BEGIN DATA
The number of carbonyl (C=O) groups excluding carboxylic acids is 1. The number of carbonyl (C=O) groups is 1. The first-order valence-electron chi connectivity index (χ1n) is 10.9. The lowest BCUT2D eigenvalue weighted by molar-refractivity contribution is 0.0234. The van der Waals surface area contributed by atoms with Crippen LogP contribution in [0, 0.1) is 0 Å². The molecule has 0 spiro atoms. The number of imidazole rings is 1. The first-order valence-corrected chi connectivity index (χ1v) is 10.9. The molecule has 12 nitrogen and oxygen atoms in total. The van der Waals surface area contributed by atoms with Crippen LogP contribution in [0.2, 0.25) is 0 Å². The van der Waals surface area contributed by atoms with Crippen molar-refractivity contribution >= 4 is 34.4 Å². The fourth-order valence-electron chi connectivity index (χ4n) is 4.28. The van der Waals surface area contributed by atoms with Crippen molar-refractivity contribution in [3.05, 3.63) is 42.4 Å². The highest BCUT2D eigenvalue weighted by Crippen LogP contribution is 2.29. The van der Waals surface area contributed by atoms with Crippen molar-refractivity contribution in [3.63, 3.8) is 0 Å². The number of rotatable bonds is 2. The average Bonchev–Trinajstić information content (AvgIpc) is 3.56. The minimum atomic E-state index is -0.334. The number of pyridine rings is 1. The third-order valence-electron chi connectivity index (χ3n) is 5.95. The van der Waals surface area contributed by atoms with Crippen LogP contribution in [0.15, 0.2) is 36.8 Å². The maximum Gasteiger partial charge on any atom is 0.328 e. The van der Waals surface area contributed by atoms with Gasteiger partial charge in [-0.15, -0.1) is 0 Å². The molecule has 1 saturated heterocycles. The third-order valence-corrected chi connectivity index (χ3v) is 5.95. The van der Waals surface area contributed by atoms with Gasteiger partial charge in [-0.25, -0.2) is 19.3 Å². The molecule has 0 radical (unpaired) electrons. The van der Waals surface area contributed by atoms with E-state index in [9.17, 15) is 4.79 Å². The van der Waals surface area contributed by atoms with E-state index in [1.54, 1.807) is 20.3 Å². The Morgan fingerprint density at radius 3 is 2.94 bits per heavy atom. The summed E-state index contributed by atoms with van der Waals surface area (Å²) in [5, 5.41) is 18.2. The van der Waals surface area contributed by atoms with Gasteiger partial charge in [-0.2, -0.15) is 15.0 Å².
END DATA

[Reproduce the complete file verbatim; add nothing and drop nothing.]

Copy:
The number of carbonyl (C=O) groups excluding carboxylic acids is 1. The number of carbonyl (C=O) groups is 1. The first-order valence-electron chi connectivity index (χ1n) is 10.9. The lowest BCUT2D eigenvalue weighted by molar-refractivity contribution is 0.0234. The van der Waals surface area contributed by atoms with Crippen LogP contribution in [0, 0.1) is 0 Å². The molecule has 0 spiro atoms. The number of imidazole rings is 1. The first-order valence-corrected chi connectivity index (χ1v) is 10.9. The molecule has 12 nitrogen and oxygen atoms in total. The van der Waals surface area contributed by atoms with Crippen LogP contribution in [0.2, 0.25) is 0 Å². The van der Waals surface area contributed by atoms with Crippen molar-refractivity contribution >= 4 is 34.4 Å². The fourth-order valence-electron chi connectivity index (χ4n) is 4.28. The van der Waals surface area contributed by atoms with Crippen molar-refractivity contribution in [3.05, 3.63) is 42.4 Å². The highest BCUT2D eigenvalue weighted by Crippen LogP contribution is 2.29. The van der Waals surface area contributed by atoms with Crippen molar-refractivity contribution in [3.63, 3.8) is 0 Å². The number of rotatable bonds is 2. The average Bonchev–Trinajstić information content (AvgIpc) is 3.56. The minimum atomic E-state index is -0.334. The number of pyridine rings is 1. The third-order valence-electron chi connectivity index (χ3n) is 5.95. The van der Waals surface area contributed by atoms with Crippen LogP contribution in [0.15, 0.2) is 36.8 Å². The maximum Gasteiger partial charge on any atom is 0.328 e. The van der Waals surface area contributed by atoms with Gasteiger partial charge in [-0.15, -0.1) is 0 Å². The molecule has 1 saturated heterocycles. The third-order valence-corrected chi connectivity index (χ3v) is 5.95. The van der Waals surface area contributed by atoms with Gasteiger partial charge in [-0.25, -0.2) is 19.3 Å². The molecule has 0 radical (unpaired) electrons. The van der Waals surface area contributed by atoms with E-state index in [9.17, 15) is 4.79 Å². The van der Waals surface area contributed by atoms with E-state index in [1.54, 1.807) is 20.3 Å². The Morgan fingerprint density at radius 3 is 2.94 bits per heavy atom. The summed E-state index contributed by atoms with van der Waals surface area (Å²) in [5, 5.41) is 18.2. The van der Waals surface area contributed by atoms with Gasteiger partial charge in [-0.2, -0.15) is 15.0 Å².